Publication details [#9052]

Radden, Günter. 2003. Accessing generic referents by metonymy 12 pp.
Publication type
Unpublished manuscript
Publication language
Place, Publisher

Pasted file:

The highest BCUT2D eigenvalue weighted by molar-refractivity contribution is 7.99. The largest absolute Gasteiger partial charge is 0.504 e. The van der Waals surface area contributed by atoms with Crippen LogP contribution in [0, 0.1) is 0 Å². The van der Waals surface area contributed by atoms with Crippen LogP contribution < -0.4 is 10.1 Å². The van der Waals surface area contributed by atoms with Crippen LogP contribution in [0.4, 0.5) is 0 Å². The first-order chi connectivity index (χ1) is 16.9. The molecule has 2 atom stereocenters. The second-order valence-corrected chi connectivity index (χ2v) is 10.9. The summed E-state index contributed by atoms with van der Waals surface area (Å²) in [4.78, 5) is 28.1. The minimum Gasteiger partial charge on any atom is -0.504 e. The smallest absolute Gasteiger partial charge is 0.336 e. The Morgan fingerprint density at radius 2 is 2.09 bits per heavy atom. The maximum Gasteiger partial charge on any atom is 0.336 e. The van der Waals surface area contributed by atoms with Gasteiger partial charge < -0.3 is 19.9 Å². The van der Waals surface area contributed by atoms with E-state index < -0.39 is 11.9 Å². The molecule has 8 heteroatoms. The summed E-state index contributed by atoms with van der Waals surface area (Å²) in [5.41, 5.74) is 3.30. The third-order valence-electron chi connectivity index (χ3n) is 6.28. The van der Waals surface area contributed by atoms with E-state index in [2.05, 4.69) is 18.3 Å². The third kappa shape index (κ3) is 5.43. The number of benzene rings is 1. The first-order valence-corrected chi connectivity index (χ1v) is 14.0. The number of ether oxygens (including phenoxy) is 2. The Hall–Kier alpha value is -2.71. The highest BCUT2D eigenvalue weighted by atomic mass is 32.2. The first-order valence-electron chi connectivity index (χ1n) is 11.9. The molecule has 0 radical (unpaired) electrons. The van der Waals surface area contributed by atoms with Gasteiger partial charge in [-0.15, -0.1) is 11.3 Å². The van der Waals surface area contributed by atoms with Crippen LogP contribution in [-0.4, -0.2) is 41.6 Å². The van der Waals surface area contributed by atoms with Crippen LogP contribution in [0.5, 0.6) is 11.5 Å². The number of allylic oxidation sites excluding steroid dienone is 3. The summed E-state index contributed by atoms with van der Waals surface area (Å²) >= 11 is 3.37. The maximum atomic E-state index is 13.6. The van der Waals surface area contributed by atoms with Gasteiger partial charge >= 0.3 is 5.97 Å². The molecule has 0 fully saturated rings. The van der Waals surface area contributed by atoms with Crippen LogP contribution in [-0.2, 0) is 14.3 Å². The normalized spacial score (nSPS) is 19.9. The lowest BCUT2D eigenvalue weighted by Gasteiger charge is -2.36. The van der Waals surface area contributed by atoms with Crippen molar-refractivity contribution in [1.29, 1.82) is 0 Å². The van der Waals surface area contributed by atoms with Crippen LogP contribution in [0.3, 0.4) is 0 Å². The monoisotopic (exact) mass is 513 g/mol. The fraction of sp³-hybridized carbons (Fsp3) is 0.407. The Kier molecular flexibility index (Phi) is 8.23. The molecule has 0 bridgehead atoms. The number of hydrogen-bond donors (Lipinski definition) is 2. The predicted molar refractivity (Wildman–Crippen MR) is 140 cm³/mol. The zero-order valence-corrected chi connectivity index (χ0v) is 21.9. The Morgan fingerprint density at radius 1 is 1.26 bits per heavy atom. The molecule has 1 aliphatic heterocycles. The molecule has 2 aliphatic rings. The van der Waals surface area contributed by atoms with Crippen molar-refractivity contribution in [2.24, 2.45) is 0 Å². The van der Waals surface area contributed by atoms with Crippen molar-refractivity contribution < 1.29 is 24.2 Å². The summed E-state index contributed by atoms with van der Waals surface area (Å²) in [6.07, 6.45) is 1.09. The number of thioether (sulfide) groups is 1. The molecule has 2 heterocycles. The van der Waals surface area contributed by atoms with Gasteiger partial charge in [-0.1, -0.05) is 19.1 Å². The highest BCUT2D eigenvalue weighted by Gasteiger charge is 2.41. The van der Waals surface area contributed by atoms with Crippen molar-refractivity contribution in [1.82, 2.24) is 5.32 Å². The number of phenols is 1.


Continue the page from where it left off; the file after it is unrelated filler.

Generic reference has mainly been studied by philosophers and logicians, and their interest has been on questions of truth conditions of genericness (as opposed to universal quantification) and their formal representation. There has only been little interest in distinguishing types of genericness as reflected by linguistic expressions. Also most linguists working on generic reference have not been concerned about distinguishing between different types. For cognitive linguists generic reference should be a highly interesting field of study for the following reasons. English and, for that matter, probably most other languages, do not have exclusively generic forms of reference. Rather, the referring expressions used for generic reference, i.e. for reference to classes, are the same as those used for non-generic, or individuative, reference. Referring expressions are thus systematically polysemous. The senses of polysemous expressions are related and, as cognitive-linguistic studies on polysemy have shown, the links between the senses are motivated. Also the relationship between individuative and generic reference should be expected to be motivated. Obviously, reference to individuative objects is more basic than reference to generic classes. It is, therefore, to be expected that the meanings of individuative reference are extended to generic reference in a motivated fashion. This paper wants to show how types of generic reference are motivated from their corresponding types of individuative reference. (Günter Radden)